When we shoot a ray from the camera, we consider it a camera ray. That means that all rays start out as camera rays.
We can also say that a ray is tagged as a camera ray when we can see something directly.
When the ray hit something, producing the first bounce, it drops the camera tag and picks up a new tag depending on what it hits.
Let’s look at an example:
Here, the camera sees the blue object directly. The rays coming from the camera uses the lower socket of the mix shader since “is camera ray” is true, translating to the value 1.
When we analyze the floor though, we can see that the bounce light from the cube is green. Something to be aware of here, is that the pixels on the floor don’t get a green tint because a camera ray first hit the cube and then carries information with it to the floor.
Instead, it is the rays we cast directly onto the floor that then bounce to the cube that gives the green tint. As the rays come from the camera and bounce on the floor, they drop the camera ray and become diffuse rays since the floor is a white diffuse material.
As some rays then hit the cube, the material is analyzed and since the incoming ray is not a camera ray the “is camera ray” is false and the green diffuse shader gets returned instead of the blue one.
A key takeaway here is that a ray does not hit and take material information with it to its next destination. Instead, it bounces and sends information back to previous points it hit.
If the rays was cast from the light, the flow of information would be reversed from the rays perspective, and we would bring information to the next bounce until we reached the camera and could display the correct color for the given pixel.
This can be a bit confusing since we often talk about the bounce light as coming from the light hitting the cube and bouncing off the floor and into the camera, like it does in the real world. But in cycles, it is the opposite. We bounce on the floor, land on the cube, and send information back to the spot on the floor to get the correct color for the pixel showing this area.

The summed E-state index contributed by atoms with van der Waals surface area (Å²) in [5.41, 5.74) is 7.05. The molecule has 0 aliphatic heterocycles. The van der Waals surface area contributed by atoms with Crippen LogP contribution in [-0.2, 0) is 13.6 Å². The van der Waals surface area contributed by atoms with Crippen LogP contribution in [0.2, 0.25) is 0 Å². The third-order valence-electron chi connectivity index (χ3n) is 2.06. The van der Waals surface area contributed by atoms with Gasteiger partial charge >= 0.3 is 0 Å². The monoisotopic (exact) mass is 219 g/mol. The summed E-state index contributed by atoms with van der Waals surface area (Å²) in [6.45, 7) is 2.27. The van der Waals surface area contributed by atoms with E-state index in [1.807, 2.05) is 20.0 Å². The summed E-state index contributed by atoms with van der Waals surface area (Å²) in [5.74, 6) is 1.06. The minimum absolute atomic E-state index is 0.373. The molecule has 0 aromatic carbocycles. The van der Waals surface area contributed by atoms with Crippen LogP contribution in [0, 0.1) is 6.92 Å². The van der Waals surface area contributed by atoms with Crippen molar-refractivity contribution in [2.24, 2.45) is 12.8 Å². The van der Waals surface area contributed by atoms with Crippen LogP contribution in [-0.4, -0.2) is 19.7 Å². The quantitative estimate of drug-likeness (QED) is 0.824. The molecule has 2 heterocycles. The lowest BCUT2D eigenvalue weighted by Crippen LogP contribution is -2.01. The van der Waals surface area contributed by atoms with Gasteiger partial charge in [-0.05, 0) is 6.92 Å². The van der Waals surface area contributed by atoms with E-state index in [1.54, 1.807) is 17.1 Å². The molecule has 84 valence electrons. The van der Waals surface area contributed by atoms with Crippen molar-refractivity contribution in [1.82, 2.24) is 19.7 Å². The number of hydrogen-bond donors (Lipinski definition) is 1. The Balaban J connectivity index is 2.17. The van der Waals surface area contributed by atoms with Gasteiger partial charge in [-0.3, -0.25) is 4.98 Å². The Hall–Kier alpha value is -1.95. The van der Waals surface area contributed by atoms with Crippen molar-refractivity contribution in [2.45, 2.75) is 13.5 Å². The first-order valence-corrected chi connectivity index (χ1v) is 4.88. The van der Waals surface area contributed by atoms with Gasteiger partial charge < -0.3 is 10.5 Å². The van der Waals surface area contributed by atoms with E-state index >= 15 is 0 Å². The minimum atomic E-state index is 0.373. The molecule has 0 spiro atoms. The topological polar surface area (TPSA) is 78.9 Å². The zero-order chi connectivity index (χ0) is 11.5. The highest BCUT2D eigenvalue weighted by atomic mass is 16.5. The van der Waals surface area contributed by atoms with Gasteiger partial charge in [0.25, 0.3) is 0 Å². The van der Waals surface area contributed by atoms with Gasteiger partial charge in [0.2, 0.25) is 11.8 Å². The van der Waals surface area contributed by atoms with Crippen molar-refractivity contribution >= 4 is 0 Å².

Make sure you understand why the indirect light on this cube is green and in what direction the rays are traveling before you continue reading. It can get very tricky to understand other ray types if we are not clear about this.
We are just about to enter the next piece of complexity, the shadow ray. You see, each bounce splits the ray into an additional ray called a shadow ray.
When a ray bounces, a shadow ray is split off from the original ray. The shadow ray is a simpler ray that always bounce toward a random light source instead of taking the material into account.
If the ray can hit the light directly, we know that the spot we bounce from is directly lit by this light source. However, if we can’t connect directly to the light, we are in shadow from this light.
With enough shadow rays and the information about each light, we can learn how much light hit each spot in our scene.
So how can we use a shadow ray and what can we do with it in our material? Well, we can color our shadows.
To change the color of a shadow using the shadow rays, we use the transparent BSDF shader to tint or completely change the color of a shadow.
We can also use a texture with our transparent shader.
So how does this work? We can say that the light path node changes how an object look to its surrounding.
In our camera ray example, the cube looks blue to the camera ray. But to the floor, the cube looks green.
For our shadow ray the cube looks transparent and therefore contributes to the color of the shadow. If we set the transparent BSDF to white, the cube will be fully transparent to the shadow ray and therefore won’t cast a shadow.
You can also try to use a glass shader to see how the shadow change if the cube is viewed as glass by the shadow.
Let’s now continue to the diffuse and glossy ray even if we kind of covered diffuse already.
So, we just expanded our view on rays by saying that an object with a light path node in its material can look different to it’s surrounding based on the incoming ray. This means that a diffuse material may view this object in one way while viewed directly by the camera it may look very different.